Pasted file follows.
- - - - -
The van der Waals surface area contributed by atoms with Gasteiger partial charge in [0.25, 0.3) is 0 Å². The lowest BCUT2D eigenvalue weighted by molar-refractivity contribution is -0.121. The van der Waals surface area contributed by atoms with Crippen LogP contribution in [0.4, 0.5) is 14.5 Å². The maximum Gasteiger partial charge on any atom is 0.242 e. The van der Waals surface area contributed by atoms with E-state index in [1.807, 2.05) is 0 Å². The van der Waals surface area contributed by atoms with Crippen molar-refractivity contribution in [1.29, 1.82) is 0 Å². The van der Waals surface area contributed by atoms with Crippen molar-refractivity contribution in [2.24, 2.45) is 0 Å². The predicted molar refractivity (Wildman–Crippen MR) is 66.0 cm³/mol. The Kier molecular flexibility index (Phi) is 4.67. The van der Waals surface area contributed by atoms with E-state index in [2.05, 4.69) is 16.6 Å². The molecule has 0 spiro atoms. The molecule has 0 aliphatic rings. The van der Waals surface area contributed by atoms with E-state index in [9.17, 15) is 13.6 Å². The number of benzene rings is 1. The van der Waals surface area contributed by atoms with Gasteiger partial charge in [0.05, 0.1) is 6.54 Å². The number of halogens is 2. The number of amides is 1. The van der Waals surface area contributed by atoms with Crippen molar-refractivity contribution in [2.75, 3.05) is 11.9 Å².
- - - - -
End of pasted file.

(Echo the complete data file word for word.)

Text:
The van der Waals surface area contributed by atoms with Gasteiger partial charge in [0.25, 0.3) is 0 Å². The lowest BCUT2D eigenvalue weighted by molar-refractivity contribution is -0.121. The van der Waals surface area contributed by atoms with Crippen LogP contribution in [0.4, 0.5) is 14.5 Å². The maximum Gasteiger partial charge on any atom is 0.242 e. The van der Waals surface area contributed by atoms with E-state index in [1.807, 2.05) is 0 Å². The van der Waals surface area contributed by atoms with Crippen molar-refractivity contribution in [1.29, 1.82) is 0 Å². The van der Waals surface area contributed by atoms with Crippen molar-refractivity contribution in [2.24, 2.45) is 0 Å². The predicted molar refractivity (Wildman–Crippen MR) is 66.0 cm³/mol. The Kier molecular flexibility index (Phi) is 4.67. The van der Waals surface area contributed by atoms with E-state index in [2.05, 4.69) is 16.6 Å². The molecule has 0 spiro atoms. The molecule has 0 aliphatic rings. The van der Waals surface area contributed by atoms with E-state index in [9.17, 15) is 13.6 Å². The number of benzene rings is 1. The van der Waals surface area contributed by atoms with Gasteiger partial charge in [0.05, 0.1) is 6.54 Å². The number of halogens is 2. The number of amides is 1. The van der Waals surface area contributed by atoms with Crippen molar-refractivity contribution in [2.75, 3.05) is 11.9 Å².